"I could handle him if I had wanted to, but the man wasn't stupid. I told you that I wanted to rid the world of stupid people, not the rare intelligent ones." His holder needed to understand that.

His holder was two feet taller than he was, at least. He was also fatter than he was by at least one hundred pounds.

Frankly, his holder was intimidating.

"And I told you that you were to kill Mr. Denton. You're in no position to be refusing my orders. That man's caused enough trouble with me and my business and I don't care if he's stupid or the world's biggest genius. You're going to go back to him and kill him and I don't want to hear about your useless ideals."

His holder was in a horrid mood, but that wasn't unusual. He was in a different mood every two minutes.

He didn't see any way out of killing Mr. Denton. His holder wanted it done, so he had to do it. That was the agreement in the first place.

Tom was beginning to regret accepting that agreement. His life and body in exchange for the power to kill without being noticed was starting to look like a bad deal on his part.

There was no way out of it, though. If he wanted to quit being his holder's puppet he would have to destroy his cards. But that would leave him with nothing and it would probably satisfy his holder to no end.

Well. He could kill Mr. Denton and get on with it, burn his cards and be done with it, or try to refuse his holder and be done with it. No matter what he did, he would still end up the same way. Dead. He was already dead. What did the rest matter?

He had some considering to do.

His doorbell was ringing.

Paul grumbled and blearily looked over at his digital clock, seeing that it was three o'clock in the morning and not liking it one bit. Who the hell could be at his door so late at night?

His doorbell rung again.

Cursing, he got up and marched out of his bedroom and toward the front door, prepared to give a long rant to whoever was outside waking him up. Unlocking the door, he flung it open angrily and stopped short, his anger going away just as quickly as it had appeared.

The murderer was standing on his doorstep.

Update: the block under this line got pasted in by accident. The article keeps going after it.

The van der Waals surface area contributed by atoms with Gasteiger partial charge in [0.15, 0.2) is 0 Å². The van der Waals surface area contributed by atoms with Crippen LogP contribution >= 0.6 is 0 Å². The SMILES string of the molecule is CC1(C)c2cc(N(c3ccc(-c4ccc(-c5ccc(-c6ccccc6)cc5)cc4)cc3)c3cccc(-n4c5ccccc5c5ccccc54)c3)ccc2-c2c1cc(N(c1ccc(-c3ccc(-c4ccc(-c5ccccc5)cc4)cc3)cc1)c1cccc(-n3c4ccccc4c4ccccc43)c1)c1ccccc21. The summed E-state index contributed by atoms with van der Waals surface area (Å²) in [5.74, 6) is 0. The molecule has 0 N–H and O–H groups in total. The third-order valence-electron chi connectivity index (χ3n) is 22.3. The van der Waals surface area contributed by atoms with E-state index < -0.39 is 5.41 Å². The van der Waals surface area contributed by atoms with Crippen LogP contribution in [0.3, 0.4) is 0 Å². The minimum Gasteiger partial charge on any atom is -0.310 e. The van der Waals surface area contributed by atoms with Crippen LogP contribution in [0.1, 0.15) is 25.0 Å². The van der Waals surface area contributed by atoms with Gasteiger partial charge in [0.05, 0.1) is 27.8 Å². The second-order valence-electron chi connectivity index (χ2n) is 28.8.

Tom Harrison was standing there, holding a deck of cards and smiling.

Paul stepped back, his eyes as wide as they could possibly be. The murderer was standing on his doorstep.

"I'm guessing you remember me then, Mr. Denton?" His voice sounded controlled, even and calm and almost unnaturally composed.

"And… judging by your reaction, I'm also guessing that you know of my career."

Paul could do nothing but nod, his voice failing him. What was he supposed to say? His phone was in the other room. He didn't have any weapons with him. Hell, he wasn't even wearing a shirt.

What was he supposed to do?

"I'm not here to kill you, actually. I'm here to give you my cards." Well, that sentence didn't make any sense at all. And did the man honestly think he would believe him and invite him in for tea?

Not likely.

His sarcastic mind was covering for the fear he was experiencing. He'd faced killers before, but he'd always had at least two weapons on him during those times. And he was always wearing a shirt.

Now he had nothing. Only sweatpants. That was nothing to work with. He was stuck.

"I think I should explain," the murderer said then, and Paul nodded hesitantly, unable to do much else.

So Tom Harrison began explaining, and Paul had a difficult time believing any of it. He was a murderer who had a holder. His body and life was not his own, and he was, essentially, his cards.

And, according to him, the only way to end everything was to burn the cards and track down his holder.

"And…" Paul started after the murderer had finished his explanation, "Why, well, why should I believe that you want everything to end?"

"I haven't killed you, now have I?" the man raised an eyebrow before continuing. "And I've already told you; I only want to kill idiots. My holder told me to kill you, you're not an idiot, and I won't do it. So the only thing left to do is burn my cards. I'll tell you where my holder usually is and his description, but I don't know his name."

"And you're… just going to end it, like that? What type of villain are you?" Paul couldn't help his disbelief. He really couldn't.

"I'm not a villain." The man frowned, but didn't elaborate, and Paul hoped he hadn't offended him. That would just be his luck.

Tom took a piece of paper out of his pocket and handed it to Paul with his left hand, and as Paul took it, he was reminded of Tom's missing hand. He couldn't help but glance down to look at it again.